With the cycle of revivalism, things go through a period of being completely uncool and “why did we ever like that?” Then they get revered again as classics. The first half of the eighties is now home and dry, but anything beyond that is still regarded as being beyond the pale...
The revivalist stuff that has been on the telly is all early eighties, and the early eighties are probably over-represented at an eighties night. Everyone from Lady Gaga to Friendly Fires namechecks the early eighties, but I don’t think there’s anybody out there saying “Oh yeah, we’re influenced by Danny Wilson and Johnny Hates Jazz”.
The early eighties acts all had manifestos and a complete image. You can’t really say the same for Climie Fisher and Living in a Box, because you haven’t got that hook…
If you said ‘Nik Kershaw’ to somebody, they’ll talk about his hair, his fingerless gloves, his snood, and his daft videos. But if you said ‘Living in a Box’, you couldn’t pick them out at an identity parade. That’s a real shame; the records are as good, but perhaps they don’t have that kind of peripheral influence.
Of all the people you interviewed, who was the best value?
I owe quite a bit to Johnny Hates Jazz. They were some of the first people that I interviewed, when they were playing the They got us backstage at the Here And Now arena tour in Nottingham and Birmingham, so I got to meet Paul Young and  Bananarama. From a personal point of view, it was interviewing Pål from A-ha about their Bond theme, The Living Daylights. The whole idea of chatting to one of A-ha about James Bond: there was something a little bit magical about that.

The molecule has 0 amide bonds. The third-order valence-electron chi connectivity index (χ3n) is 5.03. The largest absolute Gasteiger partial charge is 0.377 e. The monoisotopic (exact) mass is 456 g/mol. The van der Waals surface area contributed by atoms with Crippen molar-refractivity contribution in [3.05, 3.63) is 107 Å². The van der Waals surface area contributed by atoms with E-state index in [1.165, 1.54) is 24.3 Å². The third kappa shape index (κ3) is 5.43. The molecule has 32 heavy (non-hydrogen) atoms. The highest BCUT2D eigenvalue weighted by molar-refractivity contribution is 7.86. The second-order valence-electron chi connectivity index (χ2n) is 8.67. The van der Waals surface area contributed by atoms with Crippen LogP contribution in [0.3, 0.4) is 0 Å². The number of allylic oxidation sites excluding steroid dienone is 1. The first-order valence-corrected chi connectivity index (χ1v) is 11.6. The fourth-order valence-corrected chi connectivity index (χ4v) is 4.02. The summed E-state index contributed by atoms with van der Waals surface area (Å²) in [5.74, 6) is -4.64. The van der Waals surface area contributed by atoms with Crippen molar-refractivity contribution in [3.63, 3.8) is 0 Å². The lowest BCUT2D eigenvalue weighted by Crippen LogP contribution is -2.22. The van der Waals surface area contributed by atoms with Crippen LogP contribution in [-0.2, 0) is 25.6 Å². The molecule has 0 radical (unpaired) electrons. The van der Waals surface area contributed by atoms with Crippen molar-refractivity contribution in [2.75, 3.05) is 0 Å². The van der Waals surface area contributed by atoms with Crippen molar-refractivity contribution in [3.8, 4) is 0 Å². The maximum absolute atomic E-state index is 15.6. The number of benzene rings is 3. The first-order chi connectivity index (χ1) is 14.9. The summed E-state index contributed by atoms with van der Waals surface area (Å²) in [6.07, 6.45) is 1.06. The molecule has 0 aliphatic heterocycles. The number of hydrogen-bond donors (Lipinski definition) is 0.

Who was the hardest to nail down?
With Edelweiss, I was really struggling. They basically had the one record, and I couldn’t find anything about them. I eventually found this Austrian fellow called Walter Wezowa; It turns out that he wrote the Intel ‘bong’, which is played once in the world every five seconds or something ludicrous like that. Hisroyalty cheques must beimmense. For five notes!  It’s mad! And then there was Glenn Medeiros: how lost in showbiz must he have been when he called his kids Chord and Lyric?
Did you manage to unearth much in the way of local connections?